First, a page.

Driving or riding on a motorcycle is an exciting, liberating experience, especially with the beautiful weather of San Diego to make the ride that much more pleasurable. Unfortunately, this enjoyment comes with significant risk of injury or death, and these numbers have been rising in recent years. Although the California Vehicle Code Section 27803 requires that everyone on a motorcycle wears a helmet, this important safety regulation has not, and will not, completely solve the issues of serious injury or death due to a motorcycle accident.
If you have lost a loved one in a motorcycle accident, contact us now to learn about the legal options available to you in order to seek financial compensation. While no amount of money will be able to help the pain and loss that you have suffered as a result of this accident, it will be able to help you focus on getting your life back on track without needing to worry about being financially liable for any of the expenses or costs related to the accident and the death.
Read more below to get a basic idea of some statistics about motorcycle deaths in California, and contact us as soon as possible to schedule a free initial consultation. We will be happy to explain how we can help you through this difficult time by giving you the legal advice, support, and representation that you deserve.
California Motorcycle Fatality Statistics
California has more motorcycles registered than any other state in the country with more than 800,000 private and commercial motorcycle registrations in 2018, so it should be no surprise that it is second in the country for motorcycle fatalities, only behind Florida as the most dangerous state for motorcycles. According to the California Office of Traffic Safety, Motorcycle fatalities increased 11 percent from 494 in 2015 to 548 in 2016. In the same period of time, Florida reported 550 deaths in 2015, and 586 deaths in 2016, an increase of 6 percent.
In 2017, there were a total of 541 deaths as a result of motorcycle accidents, an encouraging reduction from the numbers in 2016, but still significantly higher than the 2015 motorcycle deaths. There were more than 15,000 non-fatal injuries reported in 2017 resulting from motorcycle accidents, as well, out of a total of roughly 16,000 motorcycle accidents reported. This means that roughly 90% of all reported motorcycle accidents resulted in an injury or death.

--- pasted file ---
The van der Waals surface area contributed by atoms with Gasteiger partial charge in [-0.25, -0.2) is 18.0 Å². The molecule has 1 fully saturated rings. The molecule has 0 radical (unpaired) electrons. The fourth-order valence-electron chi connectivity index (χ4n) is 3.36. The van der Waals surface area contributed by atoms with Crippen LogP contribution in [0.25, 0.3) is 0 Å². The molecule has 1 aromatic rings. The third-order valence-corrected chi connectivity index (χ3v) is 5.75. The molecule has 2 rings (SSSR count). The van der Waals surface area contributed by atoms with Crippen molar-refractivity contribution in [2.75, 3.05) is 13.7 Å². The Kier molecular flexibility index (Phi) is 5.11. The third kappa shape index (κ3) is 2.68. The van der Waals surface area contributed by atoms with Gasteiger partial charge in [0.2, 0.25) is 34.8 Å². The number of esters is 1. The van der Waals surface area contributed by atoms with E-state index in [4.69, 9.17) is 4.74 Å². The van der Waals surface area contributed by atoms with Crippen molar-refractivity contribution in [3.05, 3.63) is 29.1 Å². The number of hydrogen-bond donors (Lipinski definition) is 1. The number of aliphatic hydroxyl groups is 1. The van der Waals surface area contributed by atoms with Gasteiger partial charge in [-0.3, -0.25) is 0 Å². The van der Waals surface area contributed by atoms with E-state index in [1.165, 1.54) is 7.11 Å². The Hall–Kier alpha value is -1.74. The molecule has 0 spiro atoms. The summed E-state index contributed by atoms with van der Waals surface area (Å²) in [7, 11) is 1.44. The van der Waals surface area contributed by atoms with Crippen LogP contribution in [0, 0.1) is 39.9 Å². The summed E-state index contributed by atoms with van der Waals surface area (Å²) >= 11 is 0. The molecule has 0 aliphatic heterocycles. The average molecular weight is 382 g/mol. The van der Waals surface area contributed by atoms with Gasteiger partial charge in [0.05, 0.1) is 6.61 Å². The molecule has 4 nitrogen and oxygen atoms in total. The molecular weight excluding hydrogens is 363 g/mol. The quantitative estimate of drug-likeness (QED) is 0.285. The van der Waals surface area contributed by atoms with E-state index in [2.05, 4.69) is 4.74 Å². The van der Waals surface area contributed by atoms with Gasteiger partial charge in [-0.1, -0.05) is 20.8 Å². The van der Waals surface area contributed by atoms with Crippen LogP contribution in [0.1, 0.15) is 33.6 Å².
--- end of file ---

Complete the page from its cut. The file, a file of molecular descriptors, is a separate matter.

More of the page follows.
Alarmingly, and in opposition to the Vehicle Code, deaths either from not wearing a helmet or at least involving a rider without a helmet increased 9 percent from 23 in 2015, to 25 in 2016. Wearing a helmet is a good idea no matter what state you are riding in, and whether or not it is legally required.
According to the National Highway Traffic Safety Administration’s FARS (Fatality Analysis Reporting System), nearly 25% of motorcycle accidents in 2016 were the result of alcohol impairment.
In many accidents, even the safest and most defensive motorcycle driver may be the victim of either careless or reckless driving on behalf of drivers in cars around them. There are many different reasons for this, including the small amount of space that a motorcycle takes up in a driver’s visual awareness, and how easily a motorcycle can be lost in a blind spot while changing lanes or taking a turn across an intersection. That said, there are a variety of precautions that a motorcycle rider can take in order to increase their chances of safety in the event of a crash, regardless of who is at fault for the actual accident.
Wear Proper Protection
This includes a certified helmet, but should additionally include motorcycle body armor such as a jacket and pants with additional protection from impacts and road rash. There are a variety of protection options beyond helmets, pants, and jackets, including boots, neck, chest, and back braces, wrist guards, and more.
Don’t Drink and Drive
As mentioned above, roughly 25% of all motorcycle accidents in 2016 involved alcohol. By avoiding driving a motorcycle after drinking, you are increasing your safety by a significant amount. In addition, if you are involved in an accident and it is found that your own alcohol impairment was the cause, then you have little chance of recovering damages from the other insurance.
Follow The Rules
Driving a motorcycle can be invigorating and exciting, but even though they are fast and nimble it is no reason to violate traffic laws. When you are driving above the speed limit, you are not only at risk because of your own possible loss of control but more likely you are at risk because other drivers are not expecting such a fast-moving vehicle in their lanes of travel. This is just one reason why speed is a major factor in motorcycle and car accidents worldwide.